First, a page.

Your Plus-One Becomes the Life of the Party
If you are granted the privilege of bringing a plus-one along with you to the wedding, remember that you're responsible for their actions. While you're juggling your bridesmaid duties, keep an eye out to make sure they aren't guzzling their twelfth tequila shot for the night.
You Put Up a Fuss about the Dress
Even if yellow marigold is not your color or you don't like the way the seven layers of chiffon fall on your body, just remember that you're only going to be wearing this dress for one night. Complaining about the dress to the bride could jump-start her stress levels.
You Assume the Other Bridesmaids Will Take Care of It All
Instead of thinking that the maid of honor is taking care of all of the details and the planning, reach out and ask if there's something you can help with. If there's nothing at the moment, you can offer to be "on-call" in case something comes up.
You Make Excuses Instead of Being Honest
If you don't want to go to the bachelorette party or are afraid to tell the bride that you can't afford to fly out for her bridal shower, it's better to be honest and upfront about your reasons rather than make excuses or let her know last minute what is really going on.
You Forget the Key People, Places, and Things
After saying hello to your bridesmaid role, be sure to keep a mental note of all of the important dates for the wedding adventure as well as who the other members of the bridal party are. Get yourself in the loop of the details so that you don't forget where you need to be and when you need to be there.
You Go Big When Really You Should Go Home
You may start to feel like you're overdoing everything just to impress the bride or make her happy. But instead of ordering five shots for the bride and yourself at the bachelorette party or spending a lot of cash to make her bridal shower look like it's straight out of Pinterest, remember it is okay to keep things simple.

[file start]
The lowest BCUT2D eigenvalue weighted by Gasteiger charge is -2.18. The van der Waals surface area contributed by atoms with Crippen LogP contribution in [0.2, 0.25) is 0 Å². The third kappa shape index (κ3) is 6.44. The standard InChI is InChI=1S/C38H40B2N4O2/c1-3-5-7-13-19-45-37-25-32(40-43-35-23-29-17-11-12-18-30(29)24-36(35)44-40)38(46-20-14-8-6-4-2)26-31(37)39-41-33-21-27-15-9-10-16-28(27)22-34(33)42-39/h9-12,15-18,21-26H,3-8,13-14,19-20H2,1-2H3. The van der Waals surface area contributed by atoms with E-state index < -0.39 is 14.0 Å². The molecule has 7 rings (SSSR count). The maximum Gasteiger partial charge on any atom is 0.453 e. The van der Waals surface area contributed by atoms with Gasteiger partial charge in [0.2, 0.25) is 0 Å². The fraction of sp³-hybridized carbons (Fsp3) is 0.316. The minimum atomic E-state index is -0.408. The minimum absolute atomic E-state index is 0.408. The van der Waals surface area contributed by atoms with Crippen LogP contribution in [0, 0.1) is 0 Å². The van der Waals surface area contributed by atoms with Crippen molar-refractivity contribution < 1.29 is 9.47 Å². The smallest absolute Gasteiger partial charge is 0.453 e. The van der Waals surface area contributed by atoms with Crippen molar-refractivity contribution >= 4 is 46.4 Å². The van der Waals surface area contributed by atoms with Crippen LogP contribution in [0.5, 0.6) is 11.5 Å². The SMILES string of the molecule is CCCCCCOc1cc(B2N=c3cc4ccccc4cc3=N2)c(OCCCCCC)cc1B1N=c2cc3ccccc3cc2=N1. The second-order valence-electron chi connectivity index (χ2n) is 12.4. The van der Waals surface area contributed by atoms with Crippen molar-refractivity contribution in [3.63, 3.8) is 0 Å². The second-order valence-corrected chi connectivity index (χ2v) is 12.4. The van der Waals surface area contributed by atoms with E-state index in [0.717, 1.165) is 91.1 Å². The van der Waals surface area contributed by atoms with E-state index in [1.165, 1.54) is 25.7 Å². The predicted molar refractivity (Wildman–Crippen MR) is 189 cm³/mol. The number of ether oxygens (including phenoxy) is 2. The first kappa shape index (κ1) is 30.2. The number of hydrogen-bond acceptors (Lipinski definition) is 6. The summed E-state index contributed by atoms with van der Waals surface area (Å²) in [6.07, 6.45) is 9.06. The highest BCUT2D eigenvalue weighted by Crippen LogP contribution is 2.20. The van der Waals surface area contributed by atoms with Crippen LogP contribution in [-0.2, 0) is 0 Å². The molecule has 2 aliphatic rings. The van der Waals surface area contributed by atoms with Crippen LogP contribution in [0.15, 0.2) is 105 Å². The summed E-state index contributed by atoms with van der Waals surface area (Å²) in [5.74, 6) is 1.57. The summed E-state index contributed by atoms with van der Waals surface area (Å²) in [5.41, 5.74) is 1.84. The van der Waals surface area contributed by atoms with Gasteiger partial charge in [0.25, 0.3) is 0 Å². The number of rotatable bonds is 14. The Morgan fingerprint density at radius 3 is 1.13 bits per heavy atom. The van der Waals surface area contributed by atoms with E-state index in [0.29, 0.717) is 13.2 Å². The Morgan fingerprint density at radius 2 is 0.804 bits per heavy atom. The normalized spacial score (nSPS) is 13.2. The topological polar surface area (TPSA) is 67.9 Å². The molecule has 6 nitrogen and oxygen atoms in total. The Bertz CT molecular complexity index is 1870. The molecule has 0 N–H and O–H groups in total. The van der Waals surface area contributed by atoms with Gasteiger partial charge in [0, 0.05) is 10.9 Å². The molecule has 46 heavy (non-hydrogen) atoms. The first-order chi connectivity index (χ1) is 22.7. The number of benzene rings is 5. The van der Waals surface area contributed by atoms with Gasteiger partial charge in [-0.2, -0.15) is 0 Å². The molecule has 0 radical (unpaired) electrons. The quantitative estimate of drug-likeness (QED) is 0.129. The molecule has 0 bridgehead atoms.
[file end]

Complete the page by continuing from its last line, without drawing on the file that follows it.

You Lie to the Bride
Whether she asks you an opinion on flower arrangements or whether her fake eyelashes look too fake, you don't have to spit out a lie to make sure she stays happy. Politely tell her the truth and even provide an alternate suggestion after doing so.
You Turn It Into a Dating Game
While it may be tempting to go over and fraternize with the groomsmen on the day of the wedding, make sure that you're around for the bride first, especially when she needs your help the most.
You Put Your Wedding Before Hers
If you find yourself getting married around the same time as the bride, be sure to support her as much as you can. Share your wedding-planning tools and to-do lists with her and try not to let your own wedding chaos get in the way of being there for the bride through hers.
You Don't Plan Out Your Hair and Makeup Beforehand
Screenshot photos of hairdos and makeup looks that you absolutely love and bring them with you on the day of the wedding when you're getting your hair and makeup done. This way, the stylists will know the kind of look you're going for and they can stay on time.
You Leave the Wedding Early
Try to stick around at the wedding until the very end. Even if you're not a party animal, being there until it's over will show the bride that you support her and that you're around to help out if she needs it when the celebration comes to a close (she will probably need your help to clean up!).